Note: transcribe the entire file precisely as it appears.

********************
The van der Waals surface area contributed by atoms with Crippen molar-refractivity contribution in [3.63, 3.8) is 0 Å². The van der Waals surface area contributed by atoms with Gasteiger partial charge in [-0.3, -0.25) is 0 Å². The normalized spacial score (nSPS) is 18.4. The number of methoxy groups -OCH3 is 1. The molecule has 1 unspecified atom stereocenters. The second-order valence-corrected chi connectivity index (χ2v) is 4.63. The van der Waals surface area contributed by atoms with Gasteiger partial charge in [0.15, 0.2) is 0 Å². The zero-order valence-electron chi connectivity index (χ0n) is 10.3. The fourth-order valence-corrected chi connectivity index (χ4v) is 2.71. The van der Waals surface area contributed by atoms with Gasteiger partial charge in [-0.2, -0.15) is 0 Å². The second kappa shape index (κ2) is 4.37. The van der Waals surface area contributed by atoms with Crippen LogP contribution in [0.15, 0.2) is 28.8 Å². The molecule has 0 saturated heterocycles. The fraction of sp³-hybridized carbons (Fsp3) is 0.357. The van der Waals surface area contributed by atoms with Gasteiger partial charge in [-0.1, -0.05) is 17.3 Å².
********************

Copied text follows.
The van der Waals surface area contributed by atoms with Crippen molar-refractivity contribution in [3.63, 3.8) is 0 Å². The van der Waals surface area contributed by atoms with Gasteiger partial charge in [-0.3, -0.25) is 0 Å². The normalized spacial score (nSPS) is 18.4. The number of methoxy groups -OCH3 is 1. The molecule has 1 unspecified atom stereocenters. The second-order valence-corrected chi connectivity index (χ2v) is 4.63. The van der Waals surface area contributed by atoms with Gasteiger partial charge in [0.15, 0.2) is 0 Å². The zero-order valence-electron chi connectivity index (χ0n) is 10.3. The fourth-order valence-corrected chi connectivity index (χ4v) is 2.71. The van der Waals surface area contributed by atoms with Gasteiger partial charge in [-0.2, -0.15) is 0 Å². The second kappa shape index (κ2) is 4.37. The van der Waals surface area contributed by atoms with Crippen LogP contribution in [0.15, 0.2) is 28.8 Å². The molecule has 0 saturated heterocycles. The fraction of sp³-hybridized carbons (Fsp3) is 0.357. The van der Waals surface area contributed by atoms with Gasteiger partial charge in [-0.1, -0.05) is 17.3 Å².